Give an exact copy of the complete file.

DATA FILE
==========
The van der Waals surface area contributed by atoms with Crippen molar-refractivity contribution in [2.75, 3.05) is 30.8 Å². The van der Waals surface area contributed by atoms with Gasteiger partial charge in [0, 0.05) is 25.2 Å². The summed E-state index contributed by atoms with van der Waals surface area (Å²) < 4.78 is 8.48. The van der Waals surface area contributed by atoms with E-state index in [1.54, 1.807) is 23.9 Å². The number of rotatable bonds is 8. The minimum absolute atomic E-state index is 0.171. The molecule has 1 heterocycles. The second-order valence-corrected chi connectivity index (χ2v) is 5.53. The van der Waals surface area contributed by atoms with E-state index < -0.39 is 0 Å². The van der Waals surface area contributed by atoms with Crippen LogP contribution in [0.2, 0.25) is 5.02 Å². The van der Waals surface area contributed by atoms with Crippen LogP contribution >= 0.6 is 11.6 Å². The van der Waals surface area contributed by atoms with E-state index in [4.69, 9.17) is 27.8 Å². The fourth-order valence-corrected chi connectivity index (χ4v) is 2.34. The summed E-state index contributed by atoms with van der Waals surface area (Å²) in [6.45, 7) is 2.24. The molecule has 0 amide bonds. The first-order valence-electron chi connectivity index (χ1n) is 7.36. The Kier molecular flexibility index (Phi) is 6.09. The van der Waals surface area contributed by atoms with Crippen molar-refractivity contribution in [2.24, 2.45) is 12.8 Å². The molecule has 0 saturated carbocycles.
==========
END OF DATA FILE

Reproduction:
The van der Waals surface area contributed by atoms with Crippen molar-refractivity contribution in [2.75, 3.05) is 30.8 Å². The van der Waals surface area contributed by atoms with Gasteiger partial charge in [0, 0.05) is 25.2 Å². The summed E-state index contributed by atoms with van der Waals surface area (Å²) < 4.78 is 8.48. The van der Waals surface area contributed by atoms with E-state index in [1.54, 1.807) is 23.9 Å². The number of rotatable bonds is 8. The minimum absolute atomic E-state index is 0.171. The molecule has 1 heterocycles. The second-order valence-corrected chi connectivity index (χ2v) is 5.53. The van der Waals surface area contributed by atoms with E-state index < -0.39 is 0 Å². The van der Waals surface area contributed by atoms with Crippen LogP contribution in [0.2, 0.25) is 5.02 Å². The van der Waals surface area contributed by atoms with Crippen LogP contribution >= 0.6 is 11.6 Å². The van der Waals surface area contributed by atoms with E-state index in [4.69, 9.17) is 27.8 Å². The fourth-order valence-corrected chi connectivity index (χ4v) is 2.34. The summed E-state index contributed by atoms with van der Waals surface area (Å²) in [6.45, 7) is 2.24. The molecule has 0 amide bonds. The first-order valence-electron chi connectivity index (χ1n) is 7.36. The Kier molecular flexibility index (Phi) is 6.09. The van der Waals surface area contributed by atoms with Crippen molar-refractivity contribution in [2.24, 2.45) is 12.8 Å². The molecule has 0 saturated carbocycles.